We Are Building Lives hosts live in-studio concert
By Carole Robinson, Senior Staff Writer
The mission of We Are Building Lives is to “Leave no veteran behind;” the goal is to support and transition homeless veterans into a productive member of the community.
Since We Are Building Lives began working with area homeless veterans seven years ago, more than 600 veterans have been assisted in a variety of ways and more than 300 veterans moved from the streets to a home.
For the sixth year, a concert to help fund the work of WABL will be held at the Sound Kitchen on Seaboard Lane in Franklin.
This year’s event will be Saturday, March 1 beginning with a 5:30 p.m. private cocktail hour and meet and greet with the artists for VIP sponsors.
Doors open for the concert at 6:30 p.m. and the music starts at 7 p.m. Commemorative T-shirts are available for $12.
This year’s line up includes two veterans.
Keni Thomas, a U.S. Army Ranger who was part of the 1993 Black Hawk Down Mission in Mogadishu, Somalia, is now a performing artist and spokesperson for veterans and Markus Fox, who became a signed recording artist.
Also joining the list of performers are local singer/songwriters Doc Holiday and Walt Aldridge. Gary Morris is flying in from Colorado to lend his voice to the list. Headlining the show in time to celebrate the Beatles’ 50th anniversary, The WannaBeatles will rock the house Fab 4 tunes.
Two Starz on Guitars featuring Dolly Parton and Johnny Cash will be on the auction block along with a variety of packages and services.
More than 21 percent of Nashville’s homeless are honorably discharged veterans. The Building Lives Foundation was developed by a group of Middle Tennessee business leaders who recognized the need to assist Nashville’s homeless veterans.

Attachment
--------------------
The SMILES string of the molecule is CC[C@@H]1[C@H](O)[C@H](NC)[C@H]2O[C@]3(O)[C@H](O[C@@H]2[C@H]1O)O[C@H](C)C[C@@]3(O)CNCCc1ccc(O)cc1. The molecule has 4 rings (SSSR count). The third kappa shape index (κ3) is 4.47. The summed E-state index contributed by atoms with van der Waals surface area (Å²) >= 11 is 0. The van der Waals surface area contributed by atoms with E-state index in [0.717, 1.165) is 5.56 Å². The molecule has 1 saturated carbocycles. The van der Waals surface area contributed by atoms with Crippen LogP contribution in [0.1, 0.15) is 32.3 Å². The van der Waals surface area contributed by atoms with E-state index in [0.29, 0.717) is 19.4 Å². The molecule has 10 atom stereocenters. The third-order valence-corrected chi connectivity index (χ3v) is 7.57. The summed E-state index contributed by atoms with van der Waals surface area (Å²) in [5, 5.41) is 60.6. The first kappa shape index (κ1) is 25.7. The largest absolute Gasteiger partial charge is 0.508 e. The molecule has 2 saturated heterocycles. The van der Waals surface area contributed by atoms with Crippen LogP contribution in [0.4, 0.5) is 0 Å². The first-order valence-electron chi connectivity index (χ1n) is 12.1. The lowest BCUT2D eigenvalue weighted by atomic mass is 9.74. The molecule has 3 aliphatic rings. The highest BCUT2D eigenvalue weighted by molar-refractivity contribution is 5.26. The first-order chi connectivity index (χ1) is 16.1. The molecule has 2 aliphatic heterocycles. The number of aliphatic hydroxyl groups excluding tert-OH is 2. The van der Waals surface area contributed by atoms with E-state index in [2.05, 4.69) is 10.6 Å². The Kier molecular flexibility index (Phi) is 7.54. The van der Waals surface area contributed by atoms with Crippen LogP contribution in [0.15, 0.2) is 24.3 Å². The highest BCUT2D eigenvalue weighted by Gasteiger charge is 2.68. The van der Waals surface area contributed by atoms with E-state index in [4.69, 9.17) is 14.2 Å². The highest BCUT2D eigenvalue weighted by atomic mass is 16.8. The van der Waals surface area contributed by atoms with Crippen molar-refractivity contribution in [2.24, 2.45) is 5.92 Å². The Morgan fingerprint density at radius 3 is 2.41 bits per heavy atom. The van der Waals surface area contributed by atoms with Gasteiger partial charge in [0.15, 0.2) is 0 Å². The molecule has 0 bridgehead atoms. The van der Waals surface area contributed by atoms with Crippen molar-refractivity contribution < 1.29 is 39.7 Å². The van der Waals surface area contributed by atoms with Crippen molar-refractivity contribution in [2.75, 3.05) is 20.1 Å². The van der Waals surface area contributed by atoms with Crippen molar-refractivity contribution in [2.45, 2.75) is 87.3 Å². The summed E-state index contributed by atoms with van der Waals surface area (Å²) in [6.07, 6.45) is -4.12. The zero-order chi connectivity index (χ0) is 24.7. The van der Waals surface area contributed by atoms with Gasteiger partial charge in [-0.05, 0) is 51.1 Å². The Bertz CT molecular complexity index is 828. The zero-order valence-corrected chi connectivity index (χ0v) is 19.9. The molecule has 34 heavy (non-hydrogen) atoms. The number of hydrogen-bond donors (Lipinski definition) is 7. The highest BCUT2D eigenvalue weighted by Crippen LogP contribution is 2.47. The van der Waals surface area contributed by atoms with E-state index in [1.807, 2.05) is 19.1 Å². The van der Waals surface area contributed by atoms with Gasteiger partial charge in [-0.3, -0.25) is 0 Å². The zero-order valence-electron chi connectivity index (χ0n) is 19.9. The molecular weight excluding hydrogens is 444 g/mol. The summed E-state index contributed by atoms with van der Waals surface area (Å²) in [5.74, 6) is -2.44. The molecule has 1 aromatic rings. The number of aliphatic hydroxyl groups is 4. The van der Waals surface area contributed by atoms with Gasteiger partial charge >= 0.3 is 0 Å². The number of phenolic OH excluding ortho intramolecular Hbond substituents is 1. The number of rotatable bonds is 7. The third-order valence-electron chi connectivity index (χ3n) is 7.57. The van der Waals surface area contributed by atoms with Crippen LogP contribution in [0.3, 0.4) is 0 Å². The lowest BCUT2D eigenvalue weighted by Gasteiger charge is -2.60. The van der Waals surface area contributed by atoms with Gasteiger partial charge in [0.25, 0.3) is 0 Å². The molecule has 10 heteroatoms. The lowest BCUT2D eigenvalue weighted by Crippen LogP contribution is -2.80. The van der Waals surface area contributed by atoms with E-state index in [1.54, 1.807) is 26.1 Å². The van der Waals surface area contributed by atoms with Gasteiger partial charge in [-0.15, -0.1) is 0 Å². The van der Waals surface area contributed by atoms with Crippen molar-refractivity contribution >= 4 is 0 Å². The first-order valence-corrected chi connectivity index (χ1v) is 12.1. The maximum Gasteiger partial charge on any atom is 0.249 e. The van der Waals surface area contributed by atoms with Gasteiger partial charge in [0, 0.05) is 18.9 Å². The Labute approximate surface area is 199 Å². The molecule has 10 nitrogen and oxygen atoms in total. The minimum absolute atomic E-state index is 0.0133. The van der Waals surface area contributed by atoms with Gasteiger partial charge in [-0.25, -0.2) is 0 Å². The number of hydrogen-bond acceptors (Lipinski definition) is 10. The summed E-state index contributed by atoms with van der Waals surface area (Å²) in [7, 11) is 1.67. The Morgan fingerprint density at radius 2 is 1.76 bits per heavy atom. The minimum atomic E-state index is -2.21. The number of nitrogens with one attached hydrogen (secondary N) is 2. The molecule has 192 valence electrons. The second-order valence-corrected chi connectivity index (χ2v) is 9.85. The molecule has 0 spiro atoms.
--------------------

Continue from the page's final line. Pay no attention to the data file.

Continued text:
It provides one-on-one mentoring, secures housing, health and psychological care referrals, employment, housing, transportation, financial education and VA benefit assistance to assist with transition into the community.
Building Lives annually helps 45 to 55 veterans and veteran’s families.
“Last year we were able to help 56,” said Tim Gregath, executive director.
“That included 17 families with 24 kids. We help male and female veterans and families. Our only requirement is they have to be a veteran and they have to be homeless.”
A hand up
“We help them get off the streets permanently, but the individual has to make the decision,” Gregath said. “They have to want to turn their life around.”
Through housing partners, WABL finds housing, helps the veteran get a job and teaches them how to manage their money.
The veteran must stay clean and sober, maintain a job and pay their bills.
WABL makes sure apartments are fully furnished, down to tableware, cookware, towels and bedding.
“We’ve built up a relationship with corporate partners who will hire our participants,” Gregath said. “They have to have a job to sustain independent living.”
The veterans aren’t left to fend for themselves. WABL provides a variety of options and opportunities to access resources for budgetary training and basic life skills guidance.
Mentors lend support by staying close for the first year as the vet learns to navigate their new life, and then begins to allow the veteran space for independent growth.
Tickets for the We Are Building Lives studio concert are $125 in advance and $150 at the door. There are still a few table sponsors available for $1,000, $1,500 or $2,500 for the VIP section. Buy tickets online at www.WeAreBuildinglives.org.
Interested sponsors may call Valerie Blonder at 579-4955 or email email@example.com
Posted on: 2/20/2014